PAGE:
UK Labour Leader Corbyn: 'I Can Still Be Prime Minister'

An analysis of marginal seats in the United Kingdom general election has revealed exactly how many votes away Jeremy Corbyn was from becoming Prime Minister.

The Conservatives' losses were largely gains for the Labor opposition, which defied polls and predictions to gain 29 seats - a vindication for leader Jeremy Corbyn, whose grip on the party appears to have strengthened.

Despite May's business-as-usual tone, some senior Conservative figures were openly questioning how long she could remain as party leader.

DUP leader Arlene Foster told a news conference later that her party will begin discussions with the Tories, suggesting that the deal is not yet in the bag.

The Scottish National Party, which lost 21 of its 56 Westminster seats, also saw its vote share in Scotland plummet dramatically-from 50 to 36.9 percent.

European Union budget commissioner Guenther Oettinger said the European Union is prepared to stick to the timetable that calls for negotiations to start in mid-June, but also said: "Without a government, there's no negotiation".

After a brief meeting with Queen Elizabeth II at Buckingham Palace, May said Friday the new government will guide Britains exit talks from the European Union, which are set to begin in just 10 days.

May, a 60-year-old vicar's daughter, is now facing questions over her judgement in calling the election three years early and throwing away her party's slim but stable working majority of 17.

To stay in power, the Conservatives are seeking support from Northern Ireland's Democratic Unionist Party. Labour had won 261 seats.

"The Conservatives have not yet broken the British system of democracy, but through their hubris and incompetence they have managed to make a mockery of it", it said in an editorial.

Britain's election is providing another night of political shock and surprise.

Turnout among young people at the European Union referendum was initially reported at 36 per cent, but later research pegged it at 64 per cent.

After the voting, Corbyn called on May to resign. That would put off negotiations even longer.

"Rise like lions. We are many, they are few". That is simply unsustainable, said political analyst Ian Dunt, author of the book Brexit: What the Hell Happens Now?

The influential ConservativeHome website, edited by former MP Paul Goodman, said the "consensus view" among Tory backbenchers and ministers is that Ms Hill and Mr Timothy "must go".

The senior Conservative source blamed the party's over-dependency on the tight messaging demanded by election guru Lynton Crosby for failing to endear Ms May to voters tired of elections and rattled by two militant attacks in as many weeks.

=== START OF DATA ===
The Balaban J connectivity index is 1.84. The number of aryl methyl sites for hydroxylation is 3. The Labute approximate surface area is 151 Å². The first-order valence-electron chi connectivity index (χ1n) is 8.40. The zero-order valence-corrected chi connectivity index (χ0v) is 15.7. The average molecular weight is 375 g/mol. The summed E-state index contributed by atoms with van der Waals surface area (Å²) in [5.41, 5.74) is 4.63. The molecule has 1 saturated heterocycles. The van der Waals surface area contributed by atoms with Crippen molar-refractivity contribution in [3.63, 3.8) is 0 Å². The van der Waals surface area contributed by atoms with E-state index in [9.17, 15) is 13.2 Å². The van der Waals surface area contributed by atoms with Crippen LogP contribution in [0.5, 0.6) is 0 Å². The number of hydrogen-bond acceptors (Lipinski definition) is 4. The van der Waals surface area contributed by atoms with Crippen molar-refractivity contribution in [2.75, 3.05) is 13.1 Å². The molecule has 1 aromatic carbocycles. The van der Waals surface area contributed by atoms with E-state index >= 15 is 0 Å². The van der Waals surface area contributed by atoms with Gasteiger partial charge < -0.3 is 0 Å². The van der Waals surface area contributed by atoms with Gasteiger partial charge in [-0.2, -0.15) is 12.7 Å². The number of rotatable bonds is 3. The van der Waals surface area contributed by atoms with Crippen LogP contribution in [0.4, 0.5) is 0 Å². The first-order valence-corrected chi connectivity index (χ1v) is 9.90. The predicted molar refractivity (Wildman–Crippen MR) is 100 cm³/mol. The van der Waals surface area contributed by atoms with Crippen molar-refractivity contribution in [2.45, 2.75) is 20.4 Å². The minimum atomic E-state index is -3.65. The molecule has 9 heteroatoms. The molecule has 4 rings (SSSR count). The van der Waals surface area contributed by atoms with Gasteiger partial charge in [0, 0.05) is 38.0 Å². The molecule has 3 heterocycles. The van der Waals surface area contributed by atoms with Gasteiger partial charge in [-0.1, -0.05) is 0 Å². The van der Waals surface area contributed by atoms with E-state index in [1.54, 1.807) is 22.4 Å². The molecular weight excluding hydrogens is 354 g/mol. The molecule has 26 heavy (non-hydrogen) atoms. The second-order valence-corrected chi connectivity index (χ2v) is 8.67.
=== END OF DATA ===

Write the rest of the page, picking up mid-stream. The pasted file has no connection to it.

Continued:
Among other things, Theresa May was criticised for speaking with the public, unlike Mr Corbyn.

"Overall, we believe that the election outcome will hamper Brexit negotiations and increase fiscal risks, and therefore be negative for the U.K.'s credit profile", Moody's said in a statement. Written off by many pollsters, Labour surged in the final weeks of the campaign.

"The young have a bad deal", said Ben Page, chief executive of pollster Ipsos MORI. She wanted a strong hand for a hard Brexit negotiation. "Clearly we got our product wrong which tells me that the sales team have got it wrong as well". While he was demonized by conservative newspapers, on Facebook Corbyn was trending.

The South Cambridgeshire MP told LBC: "Frankly, if a leader picks people who advise them so badly, and can not see that they are being advised so badly, then that tells me, I'm afraid, that that's not the leader that we need".

"That is always what I have tried to do in my time as a Member of Parliament".

May was criticized for making a number of U-turns on social welfare and she came under fire for a controversial proposal on who should pay for the cost of care for the elderly, a policy that became known as the "dementia tax".

It's unclear what role the attacks and their aftermath played in the election result.

That will nearly certainly be pushed back even more, as the Conservative Party now has its hands full trying to form a coalition with one or more other parties so as to remain in power.

For many British voters, the feeling after the country's third major vote in as many years was weariness.